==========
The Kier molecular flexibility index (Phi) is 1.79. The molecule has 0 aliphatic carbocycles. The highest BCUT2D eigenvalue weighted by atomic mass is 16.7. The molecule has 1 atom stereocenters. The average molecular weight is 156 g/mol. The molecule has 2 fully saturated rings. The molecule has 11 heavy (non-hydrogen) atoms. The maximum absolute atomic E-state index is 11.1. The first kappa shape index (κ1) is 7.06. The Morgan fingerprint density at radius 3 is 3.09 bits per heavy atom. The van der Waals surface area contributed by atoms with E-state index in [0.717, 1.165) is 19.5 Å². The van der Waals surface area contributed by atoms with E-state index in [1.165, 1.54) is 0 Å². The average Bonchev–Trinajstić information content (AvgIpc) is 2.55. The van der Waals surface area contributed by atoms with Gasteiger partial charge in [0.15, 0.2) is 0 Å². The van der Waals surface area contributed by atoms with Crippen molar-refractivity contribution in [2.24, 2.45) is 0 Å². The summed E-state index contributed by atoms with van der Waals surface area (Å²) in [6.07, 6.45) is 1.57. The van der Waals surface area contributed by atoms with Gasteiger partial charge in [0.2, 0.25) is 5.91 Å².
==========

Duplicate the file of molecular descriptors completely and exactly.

The Kier molecular flexibility index (Phi) is 1.79. The molecule has 0 aliphatic carbocycles. The highest BCUT2D eigenvalue weighted by atomic mass is 16.7. The molecule has 1 atom stereocenters. The average molecular weight is 156 g/mol. The molecule has 2 fully saturated rings. The molecule has 11 heavy (non-hydrogen) atoms. The maximum absolute atomic E-state index is 11.1. The first kappa shape index (κ1) is 7.06. The Morgan fingerprint density at radius 3 is 3.09 bits per heavy atom. The van der Waals surface area contributed by atoms with E-state index in [0.717, 1.165) is 19.5 Å². The van der Waals surface area contributed by atoms with E-state index in [1.165, 1.54) is 0 Å². The average Bonchev–Trinajstić information content (AvgIpc) is 2.55. The van der Waals surface area contributed by atoms with Gasteiger partial charge in [0.15, 0.2) is 0 Å². The van der Waals surface area contributed by atoms with Crippen molar-refractivity contribution in [2.24, 2.45) is 0 Å². The summed E-state index contributed by atoms with van der Waals surface area (Å²) in [6.07, 6.45) is 1.57. The van der Waals surface area contributed by atoms with Gasteiger partial charge in [0.2, 0.25) is 5.91 Å².